Historical Tidbits!

I’ve been thumbing back through my old copy of the Popol Vuh, and I’d forgotten that it’s Camazotz (the Bat God), who brokers the whole enlightenment-in-exchange-for-sacrifice deal between the gods and humans! I mostly remember him from the hero twins story, but he’s got an important role as a dealmaker/salesman sort of guy here. A suitable role for the Masters to fill when they came to the 3rd city, eh?

That got me thinking: with a game so extraordinarily well-researched, and with so many complex literary and historical allusions and references, there have got to be a whole bunch of hidden little historical tie-ins like that! Really specific ones like the one I just mentioned, or more broadly thematic ones, like how the 2nd, 3rd, and 4th cities (and the 1st one, sort of) are all from civilizations famous for sky-blue dye! [li]

SO, in the interest of collaborative spirit, I figured I’d make a little thread for people to find and discuss these fun little tidbits! ^_^

So I’ve spent far too long trying to match Fallen London’s (and other fallen cities’) locales to real-world locations. Some are easy - Jekyll Garden is Hyde Park, presumably renamed in honour of renowned Victorian gardener Gertrude Jekyll. Some are difficult - I’m still not sure, at this point, whether any of FL’s pubs have specific real-world analogues. Some, well, I’m not sure if the link is obvious or if it’s just in my head. For instance, the Antimacassar Theatre is known for its light comic operas. That’s got to be the Savoy, by way of Richard D’Oyly Carte - doily - antimacassar, right? I’m still kind of proud of digging up the possible inspiration for the Prim Baronet’s ancestral home, the Marsh House, in the form of the East Lodge, Marsh Lane - a since-demolished building which was, in its day, apparently rather notorious, and was rumoured to sit atop a network of secret passages dating back centuries. Might be sheer coincidence, of course, but, hey, in Fallen London, serendipity is the name of the game.

Thank you, Sir Frederick! I love the old thread that details the correspondences with historical London.

Thank you - you’re very kind! Another one I’ve been wondering about - Visage. It was a while back that I was looking into this, but the giant face on Visage - it’s meant to be the face of the object of the sculptor’s affections, yeah? And it’s called &quotFlourishing-of-Years&quot. Well, at least according to some sources, that was one of the regnal names of the pharaoh Hatshepsut. Her vizier, Senenmut, was a prolific architect and responsible for several major monuments and sculptures, and it’s long been speculated that the two of them were lovers, or at least very close.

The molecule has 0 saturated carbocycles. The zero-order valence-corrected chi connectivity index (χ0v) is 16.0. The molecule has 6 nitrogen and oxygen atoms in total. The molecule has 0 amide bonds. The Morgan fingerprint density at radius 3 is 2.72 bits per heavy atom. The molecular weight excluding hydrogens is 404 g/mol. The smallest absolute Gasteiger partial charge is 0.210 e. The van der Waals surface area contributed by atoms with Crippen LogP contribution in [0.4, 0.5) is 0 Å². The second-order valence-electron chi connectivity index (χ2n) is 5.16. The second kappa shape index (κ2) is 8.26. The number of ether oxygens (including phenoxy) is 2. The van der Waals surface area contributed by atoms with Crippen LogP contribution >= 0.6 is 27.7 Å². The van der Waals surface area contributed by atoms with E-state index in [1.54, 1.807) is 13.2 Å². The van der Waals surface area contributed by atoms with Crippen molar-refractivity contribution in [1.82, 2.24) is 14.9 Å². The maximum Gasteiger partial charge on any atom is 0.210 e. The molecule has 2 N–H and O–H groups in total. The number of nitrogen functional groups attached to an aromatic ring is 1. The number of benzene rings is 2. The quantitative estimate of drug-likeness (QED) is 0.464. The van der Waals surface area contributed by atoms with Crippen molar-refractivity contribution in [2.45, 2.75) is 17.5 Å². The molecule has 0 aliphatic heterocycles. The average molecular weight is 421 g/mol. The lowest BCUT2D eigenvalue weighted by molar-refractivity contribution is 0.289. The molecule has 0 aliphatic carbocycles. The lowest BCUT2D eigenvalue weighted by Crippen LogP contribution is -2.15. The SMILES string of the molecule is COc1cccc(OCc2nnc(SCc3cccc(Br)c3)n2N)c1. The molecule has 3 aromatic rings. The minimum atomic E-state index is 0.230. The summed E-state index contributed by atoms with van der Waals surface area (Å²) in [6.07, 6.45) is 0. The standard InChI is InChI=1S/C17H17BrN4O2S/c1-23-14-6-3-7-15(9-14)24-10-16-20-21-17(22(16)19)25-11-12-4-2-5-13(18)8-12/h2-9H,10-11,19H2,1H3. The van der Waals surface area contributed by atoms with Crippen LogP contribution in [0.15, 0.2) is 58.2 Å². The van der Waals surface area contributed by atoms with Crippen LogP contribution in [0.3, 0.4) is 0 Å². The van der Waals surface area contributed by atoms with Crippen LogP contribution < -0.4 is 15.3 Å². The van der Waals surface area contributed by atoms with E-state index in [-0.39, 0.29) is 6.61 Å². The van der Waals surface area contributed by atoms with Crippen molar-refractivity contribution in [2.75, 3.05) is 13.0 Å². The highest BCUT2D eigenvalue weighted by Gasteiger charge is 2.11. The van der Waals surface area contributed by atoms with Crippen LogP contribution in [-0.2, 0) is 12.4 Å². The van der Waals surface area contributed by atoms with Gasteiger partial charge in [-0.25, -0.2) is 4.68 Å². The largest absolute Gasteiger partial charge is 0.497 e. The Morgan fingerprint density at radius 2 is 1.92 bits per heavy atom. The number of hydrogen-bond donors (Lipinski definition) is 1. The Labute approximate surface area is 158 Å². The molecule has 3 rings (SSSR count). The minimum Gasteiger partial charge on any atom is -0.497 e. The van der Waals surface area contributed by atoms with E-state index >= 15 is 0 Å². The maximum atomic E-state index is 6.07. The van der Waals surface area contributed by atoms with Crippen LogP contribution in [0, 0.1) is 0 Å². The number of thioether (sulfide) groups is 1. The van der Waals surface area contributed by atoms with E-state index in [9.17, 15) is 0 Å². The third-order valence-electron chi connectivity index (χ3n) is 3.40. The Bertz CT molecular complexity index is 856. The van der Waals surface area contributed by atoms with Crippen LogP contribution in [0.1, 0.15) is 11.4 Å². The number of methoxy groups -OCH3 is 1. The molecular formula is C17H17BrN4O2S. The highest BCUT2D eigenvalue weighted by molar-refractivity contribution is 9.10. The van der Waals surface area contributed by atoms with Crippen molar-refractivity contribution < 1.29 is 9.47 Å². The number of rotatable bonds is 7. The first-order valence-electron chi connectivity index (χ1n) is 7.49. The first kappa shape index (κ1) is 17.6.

So, is Flourishing-of-Years Hatshepsut, and was Senenmut its sculptor? If so, well, her reign was a good hundred years before that of her great-great-great-grand-nephew (I think I’ve got that right) Akhenaten, whose reign coincided with the fall of the Second City. So how did any of them get to the Neath? Plus, the presence of an apparently once-functional nilometer at Visage suggests that it once rested on the Surface. So, was Visage once an Egyptian surface settlement, that came to the Neath independent of a pact with the Masters? Rooting around for possible real-world equivalents, I came across Elephantine - an island on the Nile with features dating back to Hatshepsut’s reign, and with a number of correspondences to Visage.

…and, in looking all this up again, I realised that I posted voluminously about this theory about a year and a half ago. How do I remember all these stupid details and not remember having a conversation about them? My brain is weird brain.
edited by Sir Frederick Tanah-Chook on 10/19/2016

Your theory seems sound Sir Frederick.

I will merely add that we have good cause to suspect Varchas came from the surface and was not a city taken by the Bazaar. So it would appear there are multiple ways to have a city end up in the Neath.

Some of the objects in the Museum of Mistakes are fascinating historical references. The scrap of 3000 year old black sail cloth is probably from the myth of Theseus returning from slaying the Minotaur and causing his poor father to leap into the (now named) Aegean Sea. I’m not sure about some of the other artifacts though. Does anyone have any ideas about the half eaten fig or the locks of hair?

Forbidden fruit of some variety? A fig closely resembles a pomegranate - perhaps Persephone left it in the Neath when she went back to the Surface for the summer.

Famous scene with fig-eating – Cleopatra’s death. Snake in a basket of figs.

The Forbidden Fruit from the Bible is sometimes portrayed as a fig

Locks of hair are associated with lovers - do we have anymore details about those locks?
If not, then I might place it as a symbol of forbidden love.

Does it describe the lock of hair at all? Is it possible it is Cleopatra’s? That would certainly go with the half-eaten fig.